Many people are not aware that approximately 16 % of the world population is non-religious. We don’t notice, but a big chunk of the population of Europe (the majority in many countries), the majority of East Asian are already irreligious. Interestingly, the richest part of the world with the highest per capita and GDP are more irreligious.
The Middle East sits at the top of all religious issues the world is facing. Today, more than 50% of the world follows religions that originated from the Middle East “(https://www.pewresearch.org/fact-tank/2017/04/05/christians-remain-worlds-largest-religious-group-but-they-are-declining-in-europe/)”. If we divide the world into the various cultural sphere, we witness that irreligion is rising exponentially across the culture, irrespective of boundaries. It is also true for conservative Muslim countries with a strict version of Islam. Countries like Iran, Iraq, Syria, UAE, Egypt, etc. are turning increasingly irreligious.
The old established religious beliefs are being questioned and are being supplemented with science, rationality, and the western notion of secularism. The division of church and state is railing cry in a recent protest in Iran and Lebanon.
People are reading and listening to new age atheist like Sam Harris, Richard Dawkins, Christopher Hitchens, etc. The influence of universities, science, and the increasing scope of humanistic values are making people question the old practices.
Presently, almost all the trends which the middle east is going through, favor the rising irreligious population. Firstly, the internet and social media reduce the stringent anti-religious law in the Middle East to a joke.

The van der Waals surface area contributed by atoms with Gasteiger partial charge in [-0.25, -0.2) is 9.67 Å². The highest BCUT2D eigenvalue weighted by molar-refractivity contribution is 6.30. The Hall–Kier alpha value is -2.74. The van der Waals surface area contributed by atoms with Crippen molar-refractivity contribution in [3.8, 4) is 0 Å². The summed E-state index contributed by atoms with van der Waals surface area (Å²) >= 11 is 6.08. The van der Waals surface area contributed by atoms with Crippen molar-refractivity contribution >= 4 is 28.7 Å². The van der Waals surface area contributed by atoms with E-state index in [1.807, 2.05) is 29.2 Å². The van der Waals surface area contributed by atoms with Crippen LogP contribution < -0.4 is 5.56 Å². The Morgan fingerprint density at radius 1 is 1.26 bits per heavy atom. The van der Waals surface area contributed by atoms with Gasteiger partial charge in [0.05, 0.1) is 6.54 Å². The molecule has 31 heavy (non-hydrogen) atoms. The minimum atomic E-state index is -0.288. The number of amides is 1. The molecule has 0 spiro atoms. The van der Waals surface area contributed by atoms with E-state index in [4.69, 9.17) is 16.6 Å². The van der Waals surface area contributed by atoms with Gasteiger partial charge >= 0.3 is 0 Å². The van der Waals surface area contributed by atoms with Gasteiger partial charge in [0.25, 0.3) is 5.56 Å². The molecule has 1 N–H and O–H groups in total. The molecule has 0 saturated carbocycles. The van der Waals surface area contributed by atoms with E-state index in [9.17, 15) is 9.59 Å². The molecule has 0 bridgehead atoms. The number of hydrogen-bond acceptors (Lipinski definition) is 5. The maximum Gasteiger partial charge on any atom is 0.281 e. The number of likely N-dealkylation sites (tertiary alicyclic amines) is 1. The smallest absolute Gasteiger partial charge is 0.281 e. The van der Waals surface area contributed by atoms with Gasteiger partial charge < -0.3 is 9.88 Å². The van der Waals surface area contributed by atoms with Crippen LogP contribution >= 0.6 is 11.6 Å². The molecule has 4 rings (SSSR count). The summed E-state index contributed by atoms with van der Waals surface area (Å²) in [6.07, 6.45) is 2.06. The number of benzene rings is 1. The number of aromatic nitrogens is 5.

People freely watch, share, and interact with irreligious influencers on social media from across anywhere and everywhere in the world. The increasing rate of English speaking makes the audience much more receptive to the scientific literature and commentary on religion. Secondly, rising prosperity in certain reasons results in much more liberal interpretation and following of Islam. The oil-rich nation, due to continuous interaction with the world, has changed in attitude a lot. A nation like Saudi Arabia, Qatar, and UAE are turning increasingly atheist. Thirdly, the conflict-prone regions in the Middle East, which are suffering from sectarianism, are turning against Religious belief at a much faster level. Some of the trends in the Islamic state are as follow:
The Shiite regime of Iran should be quite worried as recent research has pointed out that almost 50% of the nation has turned irreligious.
Only 32% consider themselves Shiite. The report claimed a 95% accuracy (https://iranintl.com/en/iran/iranians-have-lost-their-faith-according-survey). Iran still has stringent capital punishment for leaving religion. Considering, only 38% of people are participating in weekly religious gathering (https://www.pewforum.org/2018/06/13/how-religious-commitment-varies-by-country-among-people-of-all-ages/pf-06-13-18_religiouscommitment-03-08/), religion seems to be losing steam in Iran.
Lebanon is the Middle East, one of the most religiously diverse nations with Christianity, Sunni Islam, and Shia Islam consist of roughly the same population. A growing number in Lebanon are identifying with no religion (https://www.bbc.com/news/av/world-middle-east-48729203) and less than a quarter of the population now define themselves as religious.
Many reports claim that because of increasing sectarian attacks between Shias and Sunnis, a big portion of the Iraqi population now doesn’t identify with any religion.
In a decade or so, the moral of religious people in Iraq has dropped a lot with increasing calls for separation of state and religion coming from all quarters. According to studies being conducted, almost 15 percent of Iraqis now don’t believe in any established religion, and it is growing like wildfire (https://thearabweekly.com/iraqs-growing-community-atheists-no-longer-peripheral)
Overall the whole Middle East is witnessing a silent ideological revolution, and we may see a much more diverse and secular Middle East in the future.